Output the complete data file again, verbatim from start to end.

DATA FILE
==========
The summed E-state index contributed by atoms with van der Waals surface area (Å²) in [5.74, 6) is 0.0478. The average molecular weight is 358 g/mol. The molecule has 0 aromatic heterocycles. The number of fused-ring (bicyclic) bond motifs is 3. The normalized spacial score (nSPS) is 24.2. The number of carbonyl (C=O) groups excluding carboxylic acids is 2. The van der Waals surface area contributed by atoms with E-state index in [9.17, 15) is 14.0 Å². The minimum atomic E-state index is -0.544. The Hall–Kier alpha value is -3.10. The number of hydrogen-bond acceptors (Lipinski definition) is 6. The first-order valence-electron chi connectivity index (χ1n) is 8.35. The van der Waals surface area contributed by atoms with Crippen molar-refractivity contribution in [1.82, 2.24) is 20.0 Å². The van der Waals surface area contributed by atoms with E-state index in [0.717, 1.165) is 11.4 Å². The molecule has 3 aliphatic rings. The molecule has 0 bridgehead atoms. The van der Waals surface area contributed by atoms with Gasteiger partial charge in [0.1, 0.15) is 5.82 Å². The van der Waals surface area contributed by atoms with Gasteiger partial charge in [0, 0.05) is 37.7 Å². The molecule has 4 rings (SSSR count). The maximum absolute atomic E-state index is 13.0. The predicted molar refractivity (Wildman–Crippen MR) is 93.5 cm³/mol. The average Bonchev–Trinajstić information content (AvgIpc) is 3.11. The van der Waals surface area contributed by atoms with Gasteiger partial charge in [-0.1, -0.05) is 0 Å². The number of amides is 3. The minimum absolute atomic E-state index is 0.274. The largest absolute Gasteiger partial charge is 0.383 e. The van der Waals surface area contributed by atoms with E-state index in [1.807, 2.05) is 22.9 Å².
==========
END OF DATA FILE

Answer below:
The summed E-state index contributed by atoms with van der Waals surface area (Å²) in [5.74, 6) is 0.0478. The average molecular weight is 358 g/mol. The molecule has 0 aromatic heterocycles. The number of fused-ring (bicyclic) bond motifs is 3. The normalized spacial score (nSPS) is 24.2. The number of carbonyl (C=O) groups excluding carboxylic acids is 2. The van der Waals surface area contributed by atoms with E-state index in [9.17, 15) is 14.0 Å². The minimum atomic E-state index is -0.544. The Hall–Kier alpha value is -3.10. The number of hydrogen-bond acceptors (Lipinski definition) is 6. The first-order valence-electron chi connectivity index (χ1n) is 8.35. The van der Waals surface area contributed by atoms with Crippen molar-refractivity contribution in [1.82, 2.24) is 20.0 Å². The van der Waals surface area contributed by atoms with E-state index in [0.717, 1.165) is 11.4 Å². The molecule has 3 aliphatic rings. The molecule has 0 bridgehead atoms. The van der Waals surface area contributed by atoms with Gasteiger partial charge in [0.1, 0.15) is 5.82 Å². The van der Waals surface area contributed by atoms with Gasteiger partial charge in [0, 0.05) is 37.7 Å². The molecule has 4 rings (SSSR count). The maximum absolute atomic E-state index is 13.0. The predicted molar refractivity (Wildman–Crippen MR) is 93.5 cm³/mol. The average Bonchev–Trinajstić information content (AvgIpc) is 3.11. The van der Waals surface area contributed by atoms with Gasteiger partial charge in [-0.1, -0.05) is 0 Å². The number of amides is 3. The minimum absolute atomic E-state index is 0.274. The largest absolute Gasteiger partial charge is 0.383 e. The van der Waals surface area contributed by atoms with E-state index in [1.807, 2.05) is 22.9 Å².